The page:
FDA fast-tracks review of Pfizer's C. difficile vaccine
C. difficile, according to Pfizer, is the most frequent cause of healthcare-associated infections, causing inflammation of the colon, which subsequently leads to symptoms such as diarrhea, fever and loss of appetite.
It is a bacterium that most commonly affects older adults in hospitals or long-term care facilities and generally occurs after a round of antibiotics is given to the patient, though new studies indicate the rate of infection in groups not considered high risk is on the rise.
"C. difficile is a growing, difficult-to-treat healthcare-associated infection," Emilio Emini, the senior vice president of vaccine research and development for Pfizer, said. "No vaccine is currently available to prevent the infection-associated disease. In the United States alone, there are approximately 250,000 cases of C. difficile-associated disease, resulting in approximately 14,000 deaths each year."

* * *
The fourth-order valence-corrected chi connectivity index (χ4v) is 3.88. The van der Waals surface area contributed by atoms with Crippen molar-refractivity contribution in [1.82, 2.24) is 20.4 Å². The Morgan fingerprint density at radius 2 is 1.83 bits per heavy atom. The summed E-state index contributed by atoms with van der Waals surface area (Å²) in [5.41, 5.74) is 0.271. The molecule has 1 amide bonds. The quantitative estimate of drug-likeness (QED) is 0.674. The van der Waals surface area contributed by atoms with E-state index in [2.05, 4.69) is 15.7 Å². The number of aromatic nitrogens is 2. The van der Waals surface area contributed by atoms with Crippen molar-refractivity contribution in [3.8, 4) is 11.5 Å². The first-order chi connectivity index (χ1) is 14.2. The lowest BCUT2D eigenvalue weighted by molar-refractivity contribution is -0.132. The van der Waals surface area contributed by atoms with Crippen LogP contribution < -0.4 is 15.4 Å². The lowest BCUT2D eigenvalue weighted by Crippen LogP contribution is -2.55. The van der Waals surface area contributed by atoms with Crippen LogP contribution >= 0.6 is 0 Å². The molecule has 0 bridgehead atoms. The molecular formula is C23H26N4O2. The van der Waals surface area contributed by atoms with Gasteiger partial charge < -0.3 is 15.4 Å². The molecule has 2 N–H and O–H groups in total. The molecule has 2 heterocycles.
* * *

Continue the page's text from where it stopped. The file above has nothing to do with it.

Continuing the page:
According to Pfizer, C. difficile infection substantially increases hospital costs, the length of stay for patients and contributes to mortality.